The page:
Is Discipline a Mark of the Church?-An Anabaptist Perspective
Andres S. TANG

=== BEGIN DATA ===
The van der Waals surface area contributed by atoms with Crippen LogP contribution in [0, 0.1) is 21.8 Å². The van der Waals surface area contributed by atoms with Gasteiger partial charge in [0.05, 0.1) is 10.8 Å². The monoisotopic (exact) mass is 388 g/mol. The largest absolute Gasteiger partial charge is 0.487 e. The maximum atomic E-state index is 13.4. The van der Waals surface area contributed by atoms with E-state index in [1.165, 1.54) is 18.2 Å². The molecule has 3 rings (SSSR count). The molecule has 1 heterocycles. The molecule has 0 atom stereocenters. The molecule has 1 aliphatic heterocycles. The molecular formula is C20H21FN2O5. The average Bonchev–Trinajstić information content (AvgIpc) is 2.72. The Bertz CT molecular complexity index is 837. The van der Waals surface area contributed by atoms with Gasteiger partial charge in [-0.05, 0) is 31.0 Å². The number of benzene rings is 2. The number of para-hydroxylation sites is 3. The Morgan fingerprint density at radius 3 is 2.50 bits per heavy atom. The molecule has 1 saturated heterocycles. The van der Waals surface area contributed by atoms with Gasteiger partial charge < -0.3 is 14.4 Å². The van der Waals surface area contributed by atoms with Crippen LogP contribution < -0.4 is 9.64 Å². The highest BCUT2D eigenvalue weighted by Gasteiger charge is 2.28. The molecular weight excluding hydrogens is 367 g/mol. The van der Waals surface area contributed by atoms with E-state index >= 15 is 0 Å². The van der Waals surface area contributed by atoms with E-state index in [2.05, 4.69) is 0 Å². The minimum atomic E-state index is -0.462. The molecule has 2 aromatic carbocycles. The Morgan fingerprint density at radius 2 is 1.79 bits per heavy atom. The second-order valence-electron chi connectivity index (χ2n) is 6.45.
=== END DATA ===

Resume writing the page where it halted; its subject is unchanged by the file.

This paper aims at giving a theological analysis of the Anabaptists' interpretation of discipline. For the Reformers of the 16th century, against the background of arguing justification, the Word of God was the definite mark of the true church. However, Anabaptists of the 16th and 17th century were not satisfied with this and proceeded to understand the meaning of salvation from the perspective of sanctification. It was in this sense that church discipline was introduced into their faith community as a crucial practice for the salvation of the disciples. For the Anabaptists the practice of church discipline was not a way to gain justification but the sequential act of believing in Jesus Christ. It was understood as a necessary means of keeping one in following Jesus Christ. Underlying this was a kind of discipleship-salvation and discipleship-ecclesiology. This kind of church discipline did not help the states or local governments facilitate their social discipline. What was crucial to the church discipline was the confession of Jesus as the Lord, whereas to the social discipline, the confession of the king or the governor as the Lord. However the practice of church discipline strengthened the faithfulness of the church believers and in turn gave positive witness to the society around.